Sunday, May 22, 2011

Booktalk: The Dog Days of Charlotte Hayes [Virginia Readers' Choice]

If you buy a pet, you must take good care of the pet. What does this include? [Gather responses: fresh food, fresh water, love, exercise, etc.]. Charlotte Hayes’s father brought home a beautiful dog: a Saint Bernard he named “Killer.” {Show cover.} Now, Killer was just not an apt name for this dog: he’s a completely gentle sweetheart who wouldn’t hurt a fly. And even though Charlotte’s dad brought this Saint Bernard home, he really wasn’t prepared to give the dog all the time and attention which the dog deserves. I’m still mad at the dad for doing this. You know a book has you hooked when you’re mad at a fictional character.

So, by default, Charlotte has been taking care of Beauregard, which is her name for the dog. She gives him water, food, and as much attention as she can – which is still not enough. It’s just not fair to Beauregard. And Charlotte is a really cool girl: she wants Beauregard to have the best possible home, with a family who is 100% committed to him. So she takes him to the animal shelter and tells them she found a lost dog, hoping a really nice family will adopt him and give him tons of love. But when she gets home from school the next day, she hears a bark. Beauregard is back. How on earth did he get there? The Dog Days of Charlotte Hayes by Marlane Kennedy.

The Dog Days of Charlotte Hayes by Marlane Kennedy. 233 p. Greenwillow Books, 2009. Virginia Readers’ Choice 2011-2012. Booktalk to intermediate grades and to younger middle schoolers.

Monday, May 16, 2011

Booktalk: Captain Nobody by Dean Pitchford [Virginia Readers' Choice]

It can be tough being a nobody, but Newt Newman has survived it so far. His older brother, Chris, is a popular football star: so cool, that everyone’s heard of Chris, but nobody’s heard of Newt. Newt is 10, freckled, skinny, and short. Newt has always felt as if people look right through him, as if he’s not there at all. Don’t get me wrong: Newt does have friends – two of them – and they’re very close. He also likes drawing sketches of superheroes, and he’s pretty good at it. Newt’s just a normal kid who doesn’t call attention to himself, ever.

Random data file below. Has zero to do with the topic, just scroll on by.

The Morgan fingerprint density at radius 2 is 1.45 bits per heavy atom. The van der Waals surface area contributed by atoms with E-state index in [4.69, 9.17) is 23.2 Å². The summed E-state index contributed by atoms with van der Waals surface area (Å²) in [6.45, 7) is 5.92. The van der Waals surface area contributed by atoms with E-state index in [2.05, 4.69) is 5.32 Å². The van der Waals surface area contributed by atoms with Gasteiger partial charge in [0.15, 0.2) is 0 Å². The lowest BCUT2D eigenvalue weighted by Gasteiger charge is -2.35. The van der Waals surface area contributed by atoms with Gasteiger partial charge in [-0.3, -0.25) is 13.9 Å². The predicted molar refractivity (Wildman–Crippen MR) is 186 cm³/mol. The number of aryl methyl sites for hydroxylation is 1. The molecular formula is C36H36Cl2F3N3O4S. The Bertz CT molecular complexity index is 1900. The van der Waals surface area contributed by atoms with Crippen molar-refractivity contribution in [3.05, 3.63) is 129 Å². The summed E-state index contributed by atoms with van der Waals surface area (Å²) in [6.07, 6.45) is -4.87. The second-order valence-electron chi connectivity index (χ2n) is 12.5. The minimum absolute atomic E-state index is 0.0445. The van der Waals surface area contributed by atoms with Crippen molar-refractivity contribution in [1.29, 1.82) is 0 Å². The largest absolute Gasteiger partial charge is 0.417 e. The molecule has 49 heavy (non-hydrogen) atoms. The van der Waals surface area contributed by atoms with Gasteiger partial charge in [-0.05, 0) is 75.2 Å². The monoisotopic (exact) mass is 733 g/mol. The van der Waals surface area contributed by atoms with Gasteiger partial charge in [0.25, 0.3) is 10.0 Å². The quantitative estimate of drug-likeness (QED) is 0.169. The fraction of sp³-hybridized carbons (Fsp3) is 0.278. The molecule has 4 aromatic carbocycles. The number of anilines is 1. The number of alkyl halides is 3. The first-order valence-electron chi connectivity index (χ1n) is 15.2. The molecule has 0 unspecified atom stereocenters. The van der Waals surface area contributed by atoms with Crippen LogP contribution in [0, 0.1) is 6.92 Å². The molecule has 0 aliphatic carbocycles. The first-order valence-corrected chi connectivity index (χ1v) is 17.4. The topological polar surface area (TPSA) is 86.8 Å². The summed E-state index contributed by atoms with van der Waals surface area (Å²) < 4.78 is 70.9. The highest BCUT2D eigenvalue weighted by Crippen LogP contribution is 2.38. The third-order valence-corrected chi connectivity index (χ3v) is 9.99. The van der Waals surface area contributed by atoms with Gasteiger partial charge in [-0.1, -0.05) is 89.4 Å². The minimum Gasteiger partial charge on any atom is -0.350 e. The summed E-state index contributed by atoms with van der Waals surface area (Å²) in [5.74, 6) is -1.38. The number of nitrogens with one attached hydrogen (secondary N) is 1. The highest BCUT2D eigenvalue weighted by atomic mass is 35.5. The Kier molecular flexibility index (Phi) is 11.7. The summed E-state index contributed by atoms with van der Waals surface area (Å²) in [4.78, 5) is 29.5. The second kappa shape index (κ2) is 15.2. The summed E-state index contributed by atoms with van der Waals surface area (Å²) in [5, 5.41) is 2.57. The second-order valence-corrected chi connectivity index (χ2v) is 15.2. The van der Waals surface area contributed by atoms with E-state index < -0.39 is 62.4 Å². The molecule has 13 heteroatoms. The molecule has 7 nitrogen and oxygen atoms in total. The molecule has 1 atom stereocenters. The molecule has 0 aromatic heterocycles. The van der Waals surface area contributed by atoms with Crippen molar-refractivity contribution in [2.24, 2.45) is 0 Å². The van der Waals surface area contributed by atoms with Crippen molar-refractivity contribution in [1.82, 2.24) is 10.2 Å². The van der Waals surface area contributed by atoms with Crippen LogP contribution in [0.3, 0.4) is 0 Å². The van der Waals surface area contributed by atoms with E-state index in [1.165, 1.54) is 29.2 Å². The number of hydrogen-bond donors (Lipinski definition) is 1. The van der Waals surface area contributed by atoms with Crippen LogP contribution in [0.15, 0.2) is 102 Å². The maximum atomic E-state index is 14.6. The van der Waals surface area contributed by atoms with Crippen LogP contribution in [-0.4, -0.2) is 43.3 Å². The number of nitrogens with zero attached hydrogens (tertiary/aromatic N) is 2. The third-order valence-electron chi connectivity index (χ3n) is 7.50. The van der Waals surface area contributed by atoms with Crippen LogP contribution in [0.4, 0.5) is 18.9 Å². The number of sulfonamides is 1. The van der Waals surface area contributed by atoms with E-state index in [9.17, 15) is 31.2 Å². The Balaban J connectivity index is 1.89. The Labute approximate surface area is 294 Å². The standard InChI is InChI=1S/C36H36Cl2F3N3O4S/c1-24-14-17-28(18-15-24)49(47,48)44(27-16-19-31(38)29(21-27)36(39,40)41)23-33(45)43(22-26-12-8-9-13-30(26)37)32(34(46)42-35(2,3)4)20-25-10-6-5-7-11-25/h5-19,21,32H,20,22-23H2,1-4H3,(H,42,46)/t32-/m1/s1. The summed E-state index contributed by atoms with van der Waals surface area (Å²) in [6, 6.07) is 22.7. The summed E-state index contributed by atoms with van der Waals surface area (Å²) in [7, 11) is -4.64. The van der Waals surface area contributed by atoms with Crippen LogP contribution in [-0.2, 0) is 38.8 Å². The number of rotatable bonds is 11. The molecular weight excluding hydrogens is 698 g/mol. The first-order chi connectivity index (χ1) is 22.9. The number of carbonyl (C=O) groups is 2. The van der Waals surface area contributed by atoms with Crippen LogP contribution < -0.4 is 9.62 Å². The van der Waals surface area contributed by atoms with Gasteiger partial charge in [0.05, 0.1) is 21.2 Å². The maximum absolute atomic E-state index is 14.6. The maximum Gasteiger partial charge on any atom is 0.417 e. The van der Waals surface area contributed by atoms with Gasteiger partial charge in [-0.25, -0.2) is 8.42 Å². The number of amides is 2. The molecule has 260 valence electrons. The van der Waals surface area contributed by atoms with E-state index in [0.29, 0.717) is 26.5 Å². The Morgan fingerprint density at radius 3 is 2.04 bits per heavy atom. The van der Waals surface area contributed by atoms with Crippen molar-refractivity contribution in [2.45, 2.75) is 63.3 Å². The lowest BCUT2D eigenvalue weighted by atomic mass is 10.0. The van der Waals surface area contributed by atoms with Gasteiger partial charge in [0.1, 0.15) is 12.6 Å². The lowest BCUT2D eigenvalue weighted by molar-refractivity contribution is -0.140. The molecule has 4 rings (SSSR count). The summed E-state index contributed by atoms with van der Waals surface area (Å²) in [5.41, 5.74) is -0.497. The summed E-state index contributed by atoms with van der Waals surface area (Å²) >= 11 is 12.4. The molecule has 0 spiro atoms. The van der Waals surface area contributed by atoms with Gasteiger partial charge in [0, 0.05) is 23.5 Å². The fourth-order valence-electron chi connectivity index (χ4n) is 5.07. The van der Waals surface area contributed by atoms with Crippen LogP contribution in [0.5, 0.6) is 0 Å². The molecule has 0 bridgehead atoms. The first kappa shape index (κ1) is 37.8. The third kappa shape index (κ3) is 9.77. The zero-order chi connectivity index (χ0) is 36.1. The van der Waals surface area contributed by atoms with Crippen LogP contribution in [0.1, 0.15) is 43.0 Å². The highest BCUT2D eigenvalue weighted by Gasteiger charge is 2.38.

But then the unthinkable happens. During one of Chris’s football games, Chris gets hit in the head – really, really hard. So hard that Chris goes into a coma. What’s worse, a kid gets blamed for collision, and only Newt knows that the kid isn’t responsible. And one other very weird fact: Newt starts dressing up as Captain Nobody. Yeah, it sounds like a joke, and it sort of is, but he also starts doing some pretty heroic stuff. Is this just because his older brother is in a coma, or is the real Newt capable of amazing feats? Captain Nobody by Dean Pitchford.

Captain Nobody by Dean Pitchford. 2009: G. P. Putnam/Penguin Young Readers Group. 195 p. Virginia Readers’ Choice 2011-2012. Booktalk to intermediate grades.

Wednesday, May 11, 2011

Booktalk: Colonial Voices: Hear Them Speak [Virginia Readers' Choice]

Let’s say that tonight your dad wants to send a message to a friend who lives across town. What are his options? [Wait for responses: call on the phone, email, etc.] What would your dad do if it were colonial America, 1773? [Wait for responses.] He’d send an errand boy to deliver the message. An errand boy was 11 or 12 years old, and he ran errands and usually lived in someone else’s household. In this case, it’s Ethan [point to cover]. Ethan is the paperboy for the printer, and he’s the errand boy. Ethan has no living parents: his mom died giving birth to him, and his dad drowned at sea. Ethan works for a living, and he works hard. It might take him all day to do his work and deliver messages. He keeps his mouth shut, his eyes open, and his feet in motion. Boston in 1773 is a very tense place. The Sons of Liberty are counting on Ethan to share the notice about the secret meeting at Old South. They have a midnight deadline: should the tea be taxed or should they fight back? Ethan’s day starts at dark: 5:30 in the morning, and goes til at least 9 at night. Can you keep up with him? Would you have been as tough and smart as he had to be? Colonial Voices: Hear Them Speak by Kay Winters.

Colonial Voices: Hear Them Speak by Kay Winters, illustrated by Larry Day. 2008: Dutton’s Children’s Books. Unpaged. Booktalk to intermediate grades [3rd-5th] and 6th. Virginia Readers’ Choice for 2011-2012.

Monday, May 9, 2011

Booktalk: Annie Glover Is Not a Tree Lover [Virginia Readers' Choice]